Happy Birthday, Twinkies!

  1. Twinkies to celebrate birthday No. 75

    I love these things! To bite into one evokes memories of an afterschool treat, or a school lunch of sandwich, fruit, pretzels or chips, and Twinkie or some equally delightful Hostess treat. Of carrying a tin lunchbox- in different years, I remember having a Scotch plaid model (I was a big Family Affair fan, and that's what Buffy carried), a Josie and the Pussycats design, and best of all, my very groovy Partridge Family box (I only wish I'd saved it. Turns out that they're worth a bit of money now!). Is it just me, or are the plastic boxes just not as much fun? Especially since most kids take the very practical, disposable juice boxes and few kids arrive with a thermos of milk, like we did? (Some of us, anyway, lol! I keep forgetting that not everyone is as old as me). I haven't had a Twinkie for years.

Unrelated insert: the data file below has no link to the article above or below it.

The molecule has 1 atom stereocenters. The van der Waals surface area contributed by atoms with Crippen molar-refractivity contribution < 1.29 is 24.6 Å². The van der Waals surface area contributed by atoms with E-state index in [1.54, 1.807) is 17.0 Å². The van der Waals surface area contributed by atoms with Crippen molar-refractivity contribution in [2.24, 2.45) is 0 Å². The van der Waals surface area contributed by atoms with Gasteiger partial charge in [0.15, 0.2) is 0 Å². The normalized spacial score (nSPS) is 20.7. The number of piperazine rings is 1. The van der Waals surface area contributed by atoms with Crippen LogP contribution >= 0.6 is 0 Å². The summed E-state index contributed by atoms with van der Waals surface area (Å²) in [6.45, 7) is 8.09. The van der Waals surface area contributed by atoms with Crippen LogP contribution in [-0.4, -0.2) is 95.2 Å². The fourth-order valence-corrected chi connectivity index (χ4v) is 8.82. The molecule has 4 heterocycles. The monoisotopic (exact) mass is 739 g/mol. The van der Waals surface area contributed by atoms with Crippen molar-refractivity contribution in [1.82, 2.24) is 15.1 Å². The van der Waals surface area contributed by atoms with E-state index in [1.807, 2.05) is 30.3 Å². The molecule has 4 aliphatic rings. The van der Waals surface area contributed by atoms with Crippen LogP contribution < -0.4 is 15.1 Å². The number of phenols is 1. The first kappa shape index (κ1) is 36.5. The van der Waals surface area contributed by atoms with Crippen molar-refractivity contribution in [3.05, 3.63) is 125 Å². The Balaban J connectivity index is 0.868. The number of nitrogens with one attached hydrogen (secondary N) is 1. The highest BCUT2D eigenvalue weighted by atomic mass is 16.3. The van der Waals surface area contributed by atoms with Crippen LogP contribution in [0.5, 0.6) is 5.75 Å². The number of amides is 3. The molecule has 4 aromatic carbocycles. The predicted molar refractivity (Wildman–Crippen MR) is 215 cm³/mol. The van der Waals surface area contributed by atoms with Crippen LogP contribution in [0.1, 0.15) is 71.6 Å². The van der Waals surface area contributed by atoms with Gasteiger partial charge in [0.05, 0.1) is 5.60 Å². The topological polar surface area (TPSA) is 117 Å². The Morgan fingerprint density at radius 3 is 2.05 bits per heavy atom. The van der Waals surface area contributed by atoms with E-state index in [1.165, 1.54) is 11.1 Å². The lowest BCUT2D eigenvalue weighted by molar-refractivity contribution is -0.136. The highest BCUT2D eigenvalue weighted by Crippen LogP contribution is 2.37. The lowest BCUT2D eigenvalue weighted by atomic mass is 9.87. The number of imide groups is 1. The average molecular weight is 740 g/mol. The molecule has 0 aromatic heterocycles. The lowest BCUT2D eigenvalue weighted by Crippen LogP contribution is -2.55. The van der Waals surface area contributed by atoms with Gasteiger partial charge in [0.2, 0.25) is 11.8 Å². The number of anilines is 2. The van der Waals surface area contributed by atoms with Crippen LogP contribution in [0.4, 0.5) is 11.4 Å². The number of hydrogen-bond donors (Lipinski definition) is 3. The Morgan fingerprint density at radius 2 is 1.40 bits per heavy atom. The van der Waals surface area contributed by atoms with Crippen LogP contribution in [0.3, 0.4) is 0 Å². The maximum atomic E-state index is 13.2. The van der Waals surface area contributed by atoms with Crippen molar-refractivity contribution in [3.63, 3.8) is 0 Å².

By Candy Sagon The Washington Post
    April 27, 2005

    C'mon, admit it. You eat Twinkies. You love 'em.

    Maybe you feel a little guilty about it, but you're not alone. Americans spent $47 million on them in the past 12 months.

    That's right. The junk food we love to ridicule.

    We joke that they're made from so many chemicals that they'll last forever. We sneer about how college students dropped one from a six-story building and it was barely dented. We shake our heads at how one guy used them as a defense in a famous murder trial.

    And yet despite it all, Hostess makes 500 million of them every year. And sales are increasing, according to Information Resources Inc., a Chicago firm that tracks retail sales and trends.